Clark Art Institute exhibit features rare finds from China's past
WILLIAMSTOWN -- Northern China, a century ago, was a cipher to outsiders.
In 1908, an American adventurer, 31-year-old Robert Sterling Clark, organized an expedition to unravel at least some of the mystery of that part of the world. Clark, the heir to the Singer sewing machine fortune, and several other explorers, covered about 2,000 miles, primarily on horse and mule, in the course of their travels through that part of the world
The team made a detailed map of the area and collected animal and plant specimens, many of which are now extinct.
An extensive exhibition centered around that century-old expedition opened this weekend at the Clark Art Institute.
On Sunday, as part of the exhibit, Annette Juliano of Rutgers University, the guest curator of the collection, spoke about several of the architectural discoveries unearthed by that exploration. Juliano's lecture attracted about 300 people.
Clark Institute deputy director Thomas J. Loughman noted that the archeological treasures on exhibit "veers from the usual path" taken by the Clark, which traditionally has focused on Sterling Clark's art collection.
But the 1908 expedition was financed and carried out by Clark, and has uncovered a wealth of information about the area, including "many objects seen for the first time anywhere," he said.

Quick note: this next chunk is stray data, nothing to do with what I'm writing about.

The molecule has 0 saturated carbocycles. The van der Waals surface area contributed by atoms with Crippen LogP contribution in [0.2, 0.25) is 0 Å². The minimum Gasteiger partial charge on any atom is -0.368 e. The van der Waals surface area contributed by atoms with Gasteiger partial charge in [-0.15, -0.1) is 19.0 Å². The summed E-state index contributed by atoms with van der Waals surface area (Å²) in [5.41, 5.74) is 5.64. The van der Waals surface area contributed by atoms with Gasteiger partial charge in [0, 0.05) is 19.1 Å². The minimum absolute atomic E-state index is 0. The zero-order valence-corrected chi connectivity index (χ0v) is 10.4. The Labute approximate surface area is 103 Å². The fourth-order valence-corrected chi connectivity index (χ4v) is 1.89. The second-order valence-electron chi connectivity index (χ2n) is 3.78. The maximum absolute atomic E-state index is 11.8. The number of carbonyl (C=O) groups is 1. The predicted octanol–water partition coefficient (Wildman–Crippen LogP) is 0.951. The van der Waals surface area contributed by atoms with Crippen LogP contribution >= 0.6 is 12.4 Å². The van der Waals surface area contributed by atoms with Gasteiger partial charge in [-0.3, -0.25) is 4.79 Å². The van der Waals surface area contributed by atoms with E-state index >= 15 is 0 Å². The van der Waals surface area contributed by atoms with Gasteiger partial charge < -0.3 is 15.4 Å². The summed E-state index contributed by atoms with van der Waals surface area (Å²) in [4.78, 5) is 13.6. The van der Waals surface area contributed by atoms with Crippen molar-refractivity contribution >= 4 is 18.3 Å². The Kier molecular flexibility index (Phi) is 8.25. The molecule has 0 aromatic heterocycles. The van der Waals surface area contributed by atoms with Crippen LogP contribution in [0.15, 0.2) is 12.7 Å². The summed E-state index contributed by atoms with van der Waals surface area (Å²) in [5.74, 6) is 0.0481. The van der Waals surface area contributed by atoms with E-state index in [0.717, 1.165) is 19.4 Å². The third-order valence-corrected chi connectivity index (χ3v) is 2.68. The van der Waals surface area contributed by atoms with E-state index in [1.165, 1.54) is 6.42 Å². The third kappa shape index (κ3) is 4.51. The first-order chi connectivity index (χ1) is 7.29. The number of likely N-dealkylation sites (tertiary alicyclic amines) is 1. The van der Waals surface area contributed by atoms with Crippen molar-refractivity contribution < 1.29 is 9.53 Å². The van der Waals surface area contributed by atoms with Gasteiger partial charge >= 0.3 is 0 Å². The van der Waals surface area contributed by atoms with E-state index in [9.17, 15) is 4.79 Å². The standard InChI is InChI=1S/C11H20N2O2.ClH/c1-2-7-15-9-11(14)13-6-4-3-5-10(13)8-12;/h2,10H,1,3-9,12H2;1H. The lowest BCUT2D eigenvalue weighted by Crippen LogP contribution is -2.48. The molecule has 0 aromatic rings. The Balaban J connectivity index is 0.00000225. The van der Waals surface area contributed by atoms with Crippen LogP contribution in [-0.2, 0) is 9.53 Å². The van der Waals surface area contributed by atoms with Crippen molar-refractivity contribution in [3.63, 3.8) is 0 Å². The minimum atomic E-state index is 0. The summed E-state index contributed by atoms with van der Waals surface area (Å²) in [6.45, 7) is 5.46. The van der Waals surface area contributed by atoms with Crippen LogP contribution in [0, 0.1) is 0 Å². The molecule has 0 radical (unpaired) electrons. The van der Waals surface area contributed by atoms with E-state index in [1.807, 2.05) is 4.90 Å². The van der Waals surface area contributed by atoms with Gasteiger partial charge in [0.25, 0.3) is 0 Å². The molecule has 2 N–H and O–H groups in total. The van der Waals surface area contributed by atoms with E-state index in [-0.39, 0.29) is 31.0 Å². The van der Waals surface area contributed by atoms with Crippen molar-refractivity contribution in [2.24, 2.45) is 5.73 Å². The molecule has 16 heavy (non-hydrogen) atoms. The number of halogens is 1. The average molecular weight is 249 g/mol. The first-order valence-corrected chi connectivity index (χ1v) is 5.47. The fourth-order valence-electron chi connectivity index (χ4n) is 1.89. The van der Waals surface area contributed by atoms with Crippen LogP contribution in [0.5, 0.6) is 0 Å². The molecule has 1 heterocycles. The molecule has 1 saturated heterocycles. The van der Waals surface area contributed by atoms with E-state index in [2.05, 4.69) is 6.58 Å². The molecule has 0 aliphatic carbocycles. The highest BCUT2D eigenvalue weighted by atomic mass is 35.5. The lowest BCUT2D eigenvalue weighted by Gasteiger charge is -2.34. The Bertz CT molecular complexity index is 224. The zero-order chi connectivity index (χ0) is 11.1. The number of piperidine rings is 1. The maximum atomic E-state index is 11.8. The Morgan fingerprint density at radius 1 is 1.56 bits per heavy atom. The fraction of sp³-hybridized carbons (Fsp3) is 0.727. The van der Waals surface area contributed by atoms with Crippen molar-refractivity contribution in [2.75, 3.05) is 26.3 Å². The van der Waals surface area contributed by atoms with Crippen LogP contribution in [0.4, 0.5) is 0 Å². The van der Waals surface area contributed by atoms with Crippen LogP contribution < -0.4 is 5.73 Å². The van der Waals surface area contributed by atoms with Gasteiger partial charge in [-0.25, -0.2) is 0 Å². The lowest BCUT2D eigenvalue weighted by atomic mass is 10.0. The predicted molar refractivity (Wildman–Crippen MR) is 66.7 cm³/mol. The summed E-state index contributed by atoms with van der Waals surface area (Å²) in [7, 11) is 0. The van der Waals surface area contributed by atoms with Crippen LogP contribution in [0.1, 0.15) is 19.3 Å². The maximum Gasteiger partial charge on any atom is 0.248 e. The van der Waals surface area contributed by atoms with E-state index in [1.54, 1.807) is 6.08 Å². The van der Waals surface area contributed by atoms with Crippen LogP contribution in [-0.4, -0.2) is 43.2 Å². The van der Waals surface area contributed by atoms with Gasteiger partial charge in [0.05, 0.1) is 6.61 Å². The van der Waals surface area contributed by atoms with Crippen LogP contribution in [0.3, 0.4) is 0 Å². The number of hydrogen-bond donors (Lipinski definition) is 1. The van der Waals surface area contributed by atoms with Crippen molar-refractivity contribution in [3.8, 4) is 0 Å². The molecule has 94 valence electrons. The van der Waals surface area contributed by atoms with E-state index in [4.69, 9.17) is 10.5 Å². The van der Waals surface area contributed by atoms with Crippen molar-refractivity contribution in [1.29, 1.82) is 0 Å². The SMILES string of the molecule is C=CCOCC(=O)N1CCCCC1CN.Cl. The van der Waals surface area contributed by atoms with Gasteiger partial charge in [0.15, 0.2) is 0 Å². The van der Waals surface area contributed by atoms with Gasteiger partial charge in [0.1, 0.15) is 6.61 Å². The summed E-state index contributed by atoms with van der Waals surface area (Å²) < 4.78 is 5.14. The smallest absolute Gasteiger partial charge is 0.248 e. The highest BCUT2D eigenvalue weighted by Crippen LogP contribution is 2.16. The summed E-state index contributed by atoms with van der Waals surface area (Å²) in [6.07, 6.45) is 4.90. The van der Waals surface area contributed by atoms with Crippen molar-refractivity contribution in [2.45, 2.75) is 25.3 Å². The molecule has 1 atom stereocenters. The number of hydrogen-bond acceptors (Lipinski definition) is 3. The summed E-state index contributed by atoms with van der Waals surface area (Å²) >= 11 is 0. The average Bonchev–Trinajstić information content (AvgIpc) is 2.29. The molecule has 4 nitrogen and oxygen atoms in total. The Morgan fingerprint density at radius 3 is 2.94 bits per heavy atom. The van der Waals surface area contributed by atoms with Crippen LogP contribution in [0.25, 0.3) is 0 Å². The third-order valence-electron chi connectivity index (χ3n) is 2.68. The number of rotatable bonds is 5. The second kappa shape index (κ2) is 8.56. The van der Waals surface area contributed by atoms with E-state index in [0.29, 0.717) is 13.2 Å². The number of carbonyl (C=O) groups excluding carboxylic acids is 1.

"For a long time, we didn't realize how important this expedition was to Sterling Clark, and to China," said institute director Michael Conforti.
On Sunday, Juliano led an audience through the tombs of ancient Chinese big shots, including a unique sarcophagus for a 6th century Chinese official, Song Shaozu. That structure is in the shape of a wooden house.
It is unique, said Juliano, because Chinese burial sites of the time laid officials to rest in large tombs. The tombs were large rooms, in which were placed jewelry, clothing and everything the Chinese believed one would need to survive in the next world. Painted on the walls were life-sized representations of wives, soldiers, servants and musicians.
Walking into those tombs," she said, "you have the feeling of being among a crowd."
[In Chinese philosophy], "the world of the dead mirrored the world of the living," she said.
The sarcophagus of Song Shaozu, "is a house within a house," she said.
In addition, she said, the stones of which the sarcophagus are composed is sandstone carved to look like wooden beams, which is, she said, a very unusual way to bury someone of that era.
Inside the "house" is a stone slab on which the ruler was laid, complete with a stone pillow.
Juliano noted that in her extensive studies of China, she has not come across a tomb of like construction.
Juliano said there was one other interesting statistic that researchers rarely uncover: Among Song Shaozu's papers is a report of the length of time taken to construct the sarcophagus: 50 days, using a total of 60 masons.
"That's a very rare statistic, one we almost never see," she said.
The exhibit, which includes many other artifacts from the 4th through 6th centuries, will be at the Clark until Oct. 21.
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